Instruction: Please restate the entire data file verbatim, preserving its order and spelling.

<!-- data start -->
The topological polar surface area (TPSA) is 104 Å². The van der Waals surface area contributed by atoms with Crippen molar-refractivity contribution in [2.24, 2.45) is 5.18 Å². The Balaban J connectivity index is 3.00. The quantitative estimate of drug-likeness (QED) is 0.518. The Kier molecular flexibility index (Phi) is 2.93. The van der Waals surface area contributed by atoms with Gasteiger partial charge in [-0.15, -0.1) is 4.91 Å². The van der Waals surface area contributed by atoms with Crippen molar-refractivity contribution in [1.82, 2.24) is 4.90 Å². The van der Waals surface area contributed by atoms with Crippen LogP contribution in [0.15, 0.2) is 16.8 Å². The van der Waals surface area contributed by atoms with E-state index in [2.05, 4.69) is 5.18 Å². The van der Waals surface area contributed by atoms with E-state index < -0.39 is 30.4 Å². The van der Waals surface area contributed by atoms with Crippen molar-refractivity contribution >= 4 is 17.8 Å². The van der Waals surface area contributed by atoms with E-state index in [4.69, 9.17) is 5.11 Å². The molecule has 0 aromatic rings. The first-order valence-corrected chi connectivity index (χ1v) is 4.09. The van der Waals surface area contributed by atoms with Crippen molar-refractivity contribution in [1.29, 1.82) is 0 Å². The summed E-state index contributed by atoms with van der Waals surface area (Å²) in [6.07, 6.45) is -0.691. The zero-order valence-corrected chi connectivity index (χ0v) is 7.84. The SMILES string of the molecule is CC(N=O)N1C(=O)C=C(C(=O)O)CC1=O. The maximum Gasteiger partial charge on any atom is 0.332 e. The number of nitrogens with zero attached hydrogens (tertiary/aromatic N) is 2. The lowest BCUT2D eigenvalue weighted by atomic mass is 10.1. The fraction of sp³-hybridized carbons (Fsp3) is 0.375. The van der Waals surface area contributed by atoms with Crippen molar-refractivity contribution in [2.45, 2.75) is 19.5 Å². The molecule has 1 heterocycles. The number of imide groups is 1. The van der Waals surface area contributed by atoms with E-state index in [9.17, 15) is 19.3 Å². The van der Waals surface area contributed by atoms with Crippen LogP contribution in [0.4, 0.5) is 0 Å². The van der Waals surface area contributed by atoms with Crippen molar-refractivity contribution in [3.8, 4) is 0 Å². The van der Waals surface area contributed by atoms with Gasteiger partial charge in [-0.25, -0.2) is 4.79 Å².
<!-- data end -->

The topological polar surface area (TPSA) is 104 Å². The van der Waals surface area contributed by atoms with Crippen molar-refractivity contribution in [2.24, 2.45) is 5.18 Å². The Balaban J connectivity index is 3.00. The quantitative estimate of drug-likeness (QED) is 0.518. The Kier molecular flexibility index (Phi) is 2.93. The van der Waals surface area contributed by atoms with Gasteiger partial charge in [-0.15, -0.1) is 4.91 Å². The van der Waals surface area contributed by atoms with Crippen molar-refractivity contribution in [1.82, 2.24) is 4.90 Å². The van der Waals surface area contributed by atoms with Crippen LogP contribution in [0.15, 0.2) is 16.8 Å². The van der Waals surface area contributed by atoms with E-state index in [2.05, 4.69) is 5.18 Å². The van der Waals surface area contributed by atoms with E-state index < -0.39 is 30.4 Å². The van der Waals surface area contributed by atoms with Crippen molar-refractivity contribution >= 4 is 17.8 Å². The van der Waals surface area contributed by atoms with E-state index in [4.69, 9.17) is 5.11 Å². The molecule has 0 aromatic rings. The first-order valence-corrected chi connectivity index (χ1v) is 4.09. The van der Waals surface area contributed by atoms with Crippen molar-refractivity contribution in [1.29, 1.82) is 0 Å². The summed E-state index contributed by atoms with van der Waals surface area (Å²) in [6.07, 6.45) is -0.691. The zero-order valence-corrected chi connectivity index (χ0v) is 7.84. The SMILES string of the molecule is CC(N=O)N1C(=O)C=C(C(=O)O)CC1=O. The maximum Gasteiger partial charge on any atom is 0.332 e. The number of nitrogens with zero attached hydrogens (tertiary/aromatic N) is 2. The lowest BCUT2D eigenvalue weighted by atomic mass is 10.1. The fraction of sp³-hybridized carbons (Fsp3) is 0.375. The van der Waals surface area contributed by atoms with Crippen molar-refractivity contribution in [2.45, 2.75) is 19.5 Å². The molecule has 1 heterocycles. The number of imide groups is 1. The van der Waals surface area contributed by atoms with E-state index in [9.17, 15) is 19.3 Å². The van der Waals surface area contributed by atoms with Crippen LogP contribution in [0.4, 0.5) is 0 Å². The van der Waals surface area contributed by atoms with Crippen molar-refractivity contribution in [3.8, 4) is 0 Å². The van der Waals surface area contributed by atoms with Gasteiger partial charge in [-0.25, -0.2) is 4.79 Å².